HOW TO AVOID GOSSIP
Written by Jessica Ponder on January 15, 2013
We’ve all been hurt by other’s words, speculations, and talk. We’ve all said things that were not grace-filled and we wish we could take back. We’ve all spoken too quickly and faced the consequences of hasty words or unjustified attitudes.
I want to be more gracious in the way that I think and talk about others. Through praying, reading the Scriptures, and talking with others, I’ve come up with a short list of practical questions that the Holy Spirit uses to help me avoid gossip.
Five Helpful Questions
I try to ask myself these questions before I share anything with someone else:
1) Am I sharing this because I want the person that I am sharing it with to help with the situation?
For example, suppose someone you know has had a miscarriage. Instead of gossiping about them to your friend, you might say to your friend, “I’ve never had an experience of miscarriage, but I know you have and I wanted to see if you might encourage her.”
2) Am I sharing this because I want the person that I’m sharing it with to help me decide what to do?
For example, suppose you had a conflict with a coworker and said some things that you shouldn’t have. You are really embarrassed and grieved over your sin, but you are unsure of how to approach the situation. So you might share the news with a close friend for their advice on how you might make things right.
3) Am I sharing this because I know someone should act in the situation and I’m trying to figure out who should do so?
For example, suppose a friend shared with you that she was in an abusive relationship. You feel that the situation is bigger than you or her can deal with alone, but you know someone has to do something. So you might ask her if you can share her story with someone else to see what steps you should take to get her help.
4) Are there details that can be left out of what I share so that I don’t demean or undermine another person?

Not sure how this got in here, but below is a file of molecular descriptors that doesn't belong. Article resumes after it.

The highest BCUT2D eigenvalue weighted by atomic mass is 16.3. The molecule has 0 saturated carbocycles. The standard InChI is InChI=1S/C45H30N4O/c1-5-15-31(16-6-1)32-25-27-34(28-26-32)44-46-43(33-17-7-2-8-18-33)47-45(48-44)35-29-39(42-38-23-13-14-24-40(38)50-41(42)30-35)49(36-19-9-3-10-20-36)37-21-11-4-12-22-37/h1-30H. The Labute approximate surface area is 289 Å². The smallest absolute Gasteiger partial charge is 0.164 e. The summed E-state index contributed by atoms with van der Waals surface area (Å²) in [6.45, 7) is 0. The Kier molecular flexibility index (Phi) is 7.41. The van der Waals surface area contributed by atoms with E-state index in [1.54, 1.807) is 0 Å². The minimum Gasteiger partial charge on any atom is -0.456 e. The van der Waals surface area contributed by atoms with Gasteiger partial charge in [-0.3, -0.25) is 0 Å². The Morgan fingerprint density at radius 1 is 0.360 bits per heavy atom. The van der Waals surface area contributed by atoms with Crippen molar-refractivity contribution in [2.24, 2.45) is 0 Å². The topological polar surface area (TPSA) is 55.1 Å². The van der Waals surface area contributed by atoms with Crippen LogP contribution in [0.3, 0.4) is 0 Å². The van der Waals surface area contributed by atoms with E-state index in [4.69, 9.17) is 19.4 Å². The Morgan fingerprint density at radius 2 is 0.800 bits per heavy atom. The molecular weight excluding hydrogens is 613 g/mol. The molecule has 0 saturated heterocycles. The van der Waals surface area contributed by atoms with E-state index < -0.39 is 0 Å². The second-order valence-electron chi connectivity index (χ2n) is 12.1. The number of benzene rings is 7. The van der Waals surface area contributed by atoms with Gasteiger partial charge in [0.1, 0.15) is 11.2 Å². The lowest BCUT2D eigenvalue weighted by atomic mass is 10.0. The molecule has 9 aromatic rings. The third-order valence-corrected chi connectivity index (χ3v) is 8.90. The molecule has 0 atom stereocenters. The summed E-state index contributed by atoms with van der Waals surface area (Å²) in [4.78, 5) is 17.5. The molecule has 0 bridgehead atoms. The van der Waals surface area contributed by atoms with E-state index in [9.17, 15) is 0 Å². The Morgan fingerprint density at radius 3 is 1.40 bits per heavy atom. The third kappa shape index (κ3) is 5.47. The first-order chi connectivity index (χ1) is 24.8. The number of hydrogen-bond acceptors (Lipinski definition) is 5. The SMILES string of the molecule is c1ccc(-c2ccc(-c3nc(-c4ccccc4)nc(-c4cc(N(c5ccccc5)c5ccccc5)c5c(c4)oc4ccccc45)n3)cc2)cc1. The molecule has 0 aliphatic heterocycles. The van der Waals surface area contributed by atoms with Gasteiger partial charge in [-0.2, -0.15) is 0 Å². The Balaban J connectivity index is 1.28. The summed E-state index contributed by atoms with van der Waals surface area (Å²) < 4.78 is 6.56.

For example, suppose you have been having a relational conflict with a close friend. You want to ask others to pray for you, but you don’t want to gossip. So you leave out the “juicy details” (who, when, where, and why) and just ask for prayer so that you can quickly forgive and do your part to restore the relationship.
5) Am I sharing this piece of information because I am genuinely convicted or grieved about my own sin, or am I trying to point out someone else’s mistakes?
For example, suppose you and a friend have both sinned against each other in very serious ways. You have talked about your sins, but you are still unsure of how to change your ongoing anger toward them. Instead of using prayer as an opportunity to point out their faults, ask for prayer for yourself. Pray that God would help you overcome your sinful inability to love and serve your friend as Jesus does.
Search Your Heart
Chances are, if you’re more concerned with the other person’s actions but do not feel that there is something that needs to be acted on (by you or someone who can actually help), then you should not share the news. If you are thinking about sharing news with someone who can’t or won’t act to help the situation, then you shouldn’t share the news. If you go into explicit detail when few details would suffice, you’re trying to maximize the fault of someone else or highlight the other person’s sin (probably instead of your own). The Bible calls this slander, and it says that this is very divisive.
Here are some Scripture verses that have been particularly convicting and challenging for me in this regard:
“Let no corrupting talk come out of your mouths, but only such as is good for building up, as fits the occasion, that it may give grace to those who hear. And do not grieve the Holy Spirit of God, by whom you were sealed for the day of redemption. Let all bitterness and wrath and anger and clamor and slander be put away from you, along with all malice. Be kind to one another, tenderhearted, forgiving one another, as God in Christ forgave you.” – Ephesians 4:29-32.
“If then you have been raised with Christ, seek the things that are above, where Christ is, seated at the right hand of God. Set your minds on things that are above, not on things that are on earth. For you have died, and your life is hidden with Christ in God. When Christ who is your life appears, then you also will appear with him in glory. Put to death therefore what is earthly in you: sexual immorality, impurity, passion, evil desire, and covetousness, which is idolatry. On account of these the wrath of God is coming. In these you too once walked, when you were living in them. But now you must put them all away: anger, wrath, malice, slander, and obscene talk from your mouth. Do not lie to one another, seeing that you have put off the old self with its practices and have put on the new self, which is being renewed in knowledge after the image of its creator.” –Colossians 3:1-10
Jessica Ponder is a wife and mother to one (so far). She loves reading, singing, baking, and urban walking. In her dreams she is a piano player with time to practice, a gardener whose plants don’t die, and someone who could hang out with the entire world at the same time, all the time.